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Interview: Kartell on French touch, Roche Musique and why bigger studios are better

"The common thing that brings the French scene together is the groove, the soul and disco influences"

Written by
Josiah Ng

When Kartell arrives to play at Studio on 7 January, fans looking for the typical type of loud, thumping big room house affairs scattered around the rest of Lan Kwai Fong will have to look elsewhere. A refreshing change from the bigger, heavier sounds of Ibiza, the Netherlands and other party meccas around the world, Kartell, real name Thomas Thierry, has been core to the development of a variant named French touch over the last five years, focusing on crisp sampling, use of filters and unmistakable groove. He's helped pioneer the sound – which has its roots in classic French house of the late-1990s – through both his own production efforts and also those of others, heading up one of the premiere French house collectives in Roche Musique. 

We speak to Kartell ahead of his Hong Kong show, and in the wake of his November 2016 release Last Glow EP, which showcases the producer's superb ear for vocal sampling, crisp synths and absurdly clean mixes. He is one of a few Roche Musique artists to have recently arrived in Hong Kong, following labelmate and co-founder of Roche Musique Cézaire in May 2016, and Zimmer last September.

Hi Thomas! What’s the operating philosophy behind Roche Musique as a collective?
It was just some friends releasing music that we love, from people who mostly happens to be our friends as well. We share the same feelings for the warm and nostalgic moments that music can bring. We like accessible music that still manages to surprise and bring something new.

How did the concept for Roche Musique come about and how has it evolved?
I was the first to release on Roche Musique back in 2012. The label was created with my good friend Jean Janin, AKA Cézaire, to support a scene we wanted to grow. We were lucky to sign awesome talents who happen to also be friends. Roche today is really like a family, we all share many things, and love to spend time with each other.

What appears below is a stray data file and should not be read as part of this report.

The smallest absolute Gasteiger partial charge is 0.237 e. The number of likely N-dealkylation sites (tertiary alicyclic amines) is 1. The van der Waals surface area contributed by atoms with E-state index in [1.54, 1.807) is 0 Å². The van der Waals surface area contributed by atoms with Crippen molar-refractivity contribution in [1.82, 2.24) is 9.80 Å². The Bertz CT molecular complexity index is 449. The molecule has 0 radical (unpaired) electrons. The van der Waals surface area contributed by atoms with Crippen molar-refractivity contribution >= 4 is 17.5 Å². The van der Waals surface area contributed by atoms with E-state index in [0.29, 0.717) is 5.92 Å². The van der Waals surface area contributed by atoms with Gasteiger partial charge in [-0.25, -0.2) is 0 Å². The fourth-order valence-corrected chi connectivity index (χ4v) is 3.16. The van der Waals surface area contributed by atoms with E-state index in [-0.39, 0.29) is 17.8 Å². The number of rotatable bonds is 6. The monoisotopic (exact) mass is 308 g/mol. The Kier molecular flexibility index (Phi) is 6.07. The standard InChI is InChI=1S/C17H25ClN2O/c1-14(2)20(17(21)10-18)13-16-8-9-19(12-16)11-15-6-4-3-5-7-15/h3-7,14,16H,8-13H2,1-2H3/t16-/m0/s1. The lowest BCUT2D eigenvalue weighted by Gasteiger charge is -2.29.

What is the origin story behind Roche Musique?
I met Jean about 10 years ago in a weird party in the suburbs of our hometown in France. I was starting DJing at the time, and I was playing for the graduation of some girl, with people I barely know. Everyone got really drunk and ignored me, Jean was the first to come talk to me. I knew he was involved in his music blog at the time, which was quite successful. At one point a guy got really mad at me for absolutely no reason and wanted to fight. Jean and his friend helped me to leave and they drove me back to my place. Then we started sharing lots of music and I was sending him my first demos. This kept on going until 2012 when Roche was founded.

Are there any artists to look out for on the horizon from the label?
Jean [Cézaire] is constantly on the look out for new artists. We recently signed Duñe and Saje who are putting out some very good lo-fi future pop.

And as for your own sound, how has that evolved with the label since 2012? Who are your big influences?
We all share tracks – sometimes we just sit at the studio and listen to music together for hours. Seeing everyone developing their own project is also very stimulating. I guess the fact that we share a studio is a big plus for that. As for me, I’m influenced by nu-soul and old funk and disco records generally.

You are known for being key in the development of French touch. How would you describe that to someone who doesn't know what it is?
French house used to be a lot about sampling, creating new music with old records, deconstructing to bring something new. Now this perception has changed a bit and the common thing that brings the French scene together is the groove, the soul and disco influences. Many French producers like Cerrone are very talented nad were prolific during the disco era, so maybe it's part of our heritage.

How does French house fit into today's musical landscape?
I think it’s going great. I see many French producers playing all over the world. The limits in terms of creativity are being pushed as well, and the sound is constantly evolving.

You also experiment with different BPM ranges. What do you, as an artist, get out of mixing things up like this?
I love so many genres that I get bored if I always play around the same BPM. It’s all about the mood and the common genes in music.

Aside from your music, your Tumblr page is like one big image-based diary, with photos of your travels and also your friends. Why do you think it's important to have that sort of engagement with fans?
I should upload it a little more regularly. I feel it’s important to share a background, stuff that you like, pictures you take, things like that. It gives a perspective to your music sometimes.

What can fans expect from your Hong Kong show?
It’s going to be revolving around house, with tracks that I like to play at home blended with more club and 'heavy' music that I really like as well.

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